“If a nation wants to educate its children, then it must make decisions and prioritise what is important,” he told students at the University of the Witwatersrand on Friday.
He questioned if a deal for nuclear power stations was more important.
“Is it more important that we should spend R30bn to R50bn on corruption, instead of providing for free education?” he asked.
Mpofu was speaking to students in a tent which had been erected to hold a general assembly on Friday morning. The assembly was cancelled around 09:00, before it started, as students and management had failed to agree on certain matters.
On Tuesday, Mpofu, Wits alumni, and some academics joined the students’ call for free, decolonized tertiary education. Mpofu and students dodged police rubber bullets, stun grenades, and choked on teargas during a protest march on campus. Several people were injured.
This was after students refused to allow the academic programme to resume without their demands being discussed first.
Shortly after the protest, Mpofu and others volunteered to mediate between the Fees Must Fall protesters and the university’s executive management.
They agreed that a general assembly would be held on Friday, for students and the university to try and reach agreement on access to tertiary education.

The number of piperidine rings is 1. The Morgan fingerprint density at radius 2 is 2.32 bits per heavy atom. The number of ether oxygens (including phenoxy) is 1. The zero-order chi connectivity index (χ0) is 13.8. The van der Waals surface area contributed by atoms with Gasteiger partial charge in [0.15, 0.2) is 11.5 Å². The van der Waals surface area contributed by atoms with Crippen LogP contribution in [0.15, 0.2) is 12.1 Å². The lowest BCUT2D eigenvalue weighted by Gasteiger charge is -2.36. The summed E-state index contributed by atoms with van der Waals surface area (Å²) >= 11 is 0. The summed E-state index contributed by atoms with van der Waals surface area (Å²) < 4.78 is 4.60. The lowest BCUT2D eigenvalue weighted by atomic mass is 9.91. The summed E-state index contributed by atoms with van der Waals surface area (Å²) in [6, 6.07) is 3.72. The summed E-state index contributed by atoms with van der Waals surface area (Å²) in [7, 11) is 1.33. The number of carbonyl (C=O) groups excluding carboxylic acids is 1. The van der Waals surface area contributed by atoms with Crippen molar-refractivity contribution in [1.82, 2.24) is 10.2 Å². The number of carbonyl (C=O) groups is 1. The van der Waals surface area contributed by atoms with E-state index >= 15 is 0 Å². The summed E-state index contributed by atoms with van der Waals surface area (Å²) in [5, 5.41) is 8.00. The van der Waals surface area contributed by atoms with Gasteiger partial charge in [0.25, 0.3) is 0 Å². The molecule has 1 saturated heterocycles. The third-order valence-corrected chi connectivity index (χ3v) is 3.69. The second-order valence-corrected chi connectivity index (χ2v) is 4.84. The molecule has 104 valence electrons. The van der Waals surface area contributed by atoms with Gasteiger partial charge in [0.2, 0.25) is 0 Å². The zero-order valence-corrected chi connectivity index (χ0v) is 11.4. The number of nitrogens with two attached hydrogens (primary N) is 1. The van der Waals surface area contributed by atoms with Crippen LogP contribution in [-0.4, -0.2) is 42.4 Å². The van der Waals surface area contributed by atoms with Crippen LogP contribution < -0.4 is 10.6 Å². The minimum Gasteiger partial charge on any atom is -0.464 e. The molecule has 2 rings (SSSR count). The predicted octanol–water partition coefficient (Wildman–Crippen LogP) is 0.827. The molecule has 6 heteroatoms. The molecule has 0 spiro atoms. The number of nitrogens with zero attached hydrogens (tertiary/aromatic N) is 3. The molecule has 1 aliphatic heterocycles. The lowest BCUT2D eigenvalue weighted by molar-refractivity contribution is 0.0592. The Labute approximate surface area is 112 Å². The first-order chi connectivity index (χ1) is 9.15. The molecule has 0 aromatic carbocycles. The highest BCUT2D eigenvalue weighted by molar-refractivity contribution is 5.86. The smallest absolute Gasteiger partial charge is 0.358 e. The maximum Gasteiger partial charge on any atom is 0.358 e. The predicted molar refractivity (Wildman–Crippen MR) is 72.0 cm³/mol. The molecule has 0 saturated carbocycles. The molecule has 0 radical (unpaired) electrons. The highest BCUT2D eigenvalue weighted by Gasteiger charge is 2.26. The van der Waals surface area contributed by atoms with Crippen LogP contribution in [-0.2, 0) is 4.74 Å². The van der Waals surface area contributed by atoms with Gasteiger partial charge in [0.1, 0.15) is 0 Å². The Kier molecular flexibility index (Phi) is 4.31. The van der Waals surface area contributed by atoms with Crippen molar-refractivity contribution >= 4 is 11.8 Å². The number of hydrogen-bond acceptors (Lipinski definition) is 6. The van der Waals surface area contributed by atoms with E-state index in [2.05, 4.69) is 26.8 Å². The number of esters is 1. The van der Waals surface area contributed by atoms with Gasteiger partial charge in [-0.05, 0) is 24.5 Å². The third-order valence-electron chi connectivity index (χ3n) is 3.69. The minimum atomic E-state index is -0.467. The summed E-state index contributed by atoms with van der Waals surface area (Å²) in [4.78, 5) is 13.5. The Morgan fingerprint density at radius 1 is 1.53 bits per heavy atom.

Mpofu told students on Friday that he and other members of the mediation team were surprised to hear the general assembly had been called off.
“This morning we were very disappointed. But your presence here shows that we were on the right track,” he said.
He said students’ calls for free higher education were legitimate, and in an unequal society like South Africa, it was of the utmost importance that youth be educated.
“There can never be anything more important in South Africa than the provision of free education.”
Mpofu said he and others were still willing to help students.
“We are not going to leave you alone to the dogs of war, to people who put bullets in you. The struggle continues,” he said.